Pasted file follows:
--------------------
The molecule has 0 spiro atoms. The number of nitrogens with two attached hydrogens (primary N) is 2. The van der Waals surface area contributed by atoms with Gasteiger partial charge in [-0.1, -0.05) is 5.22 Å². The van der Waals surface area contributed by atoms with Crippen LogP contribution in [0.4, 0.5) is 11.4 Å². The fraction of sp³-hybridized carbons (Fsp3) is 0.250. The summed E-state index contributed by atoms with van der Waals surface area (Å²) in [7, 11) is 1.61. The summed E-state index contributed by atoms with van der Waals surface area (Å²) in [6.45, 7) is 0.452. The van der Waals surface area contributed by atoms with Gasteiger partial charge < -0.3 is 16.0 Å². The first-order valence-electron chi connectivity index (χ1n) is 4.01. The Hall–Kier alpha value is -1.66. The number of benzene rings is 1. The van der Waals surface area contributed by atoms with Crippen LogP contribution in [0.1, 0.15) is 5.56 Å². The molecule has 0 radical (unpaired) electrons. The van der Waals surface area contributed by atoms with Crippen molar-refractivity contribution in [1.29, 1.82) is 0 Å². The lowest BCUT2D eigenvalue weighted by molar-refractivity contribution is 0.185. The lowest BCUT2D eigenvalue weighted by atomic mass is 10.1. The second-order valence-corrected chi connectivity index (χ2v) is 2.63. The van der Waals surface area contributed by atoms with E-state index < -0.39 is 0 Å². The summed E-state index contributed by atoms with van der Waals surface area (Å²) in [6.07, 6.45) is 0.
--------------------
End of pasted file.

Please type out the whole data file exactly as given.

The molecule has 0 spiro atoms. The number of nitrogens with two attached hydrogens (primary N) is 2. The van der Waals surface area contributed by atoms with Gasteiger partial charge in [-0.1, -0.05) is 5.22 Å². The van der Waals surface area contributed by atoms with Crippen LogP contribution in [0.4, 0.5) is 11.4 Å². The fraction of sp³-hybridized carbons (Fsp3) is 0.250. The summed E-state index contributed by atoms with van der Waals surface area (Å²) in [7, 11) is 1.61. The summed E-state index contributed by atoms with van der Waals surface area (Å²) in [6.45, 7) is 0.452. The van der Waals surface area contributed by atoms with Gasteiger partial charge < -0.3 is 16.0 Å². The first-order valence-electron chi connectivity index (χ1n) is 4.01. The Hall–Kier alpha value is -1.66. The number of benzene rings is 1. The van der Waals surface area contributed by atoms with Crippen LogP contribution in [0.1, 0.15) is 5.56 Å². The molecule has 0 radical (unpaired) electrons. The van der Waals surface area contributed by atoms with Crippen molar-refractivity contribution in [1.29, 1.82) is 0 Å². The lowest BCUT2D eigenvalue weighted by molar-refractivity contribution is 0.185. The lowest BCUT2D eigenvalue weighted by atomic mass is 10.1. The second-order valence-corrected chi connectivity index (χ2v) is 2.63. The van der Waals surface area contributed by atoms with E-state index < -0.39 is 0 Å². The summed E-state index contributed by atoms with van der Waals surface area (Å²) in [6.07, 6.45) is 0.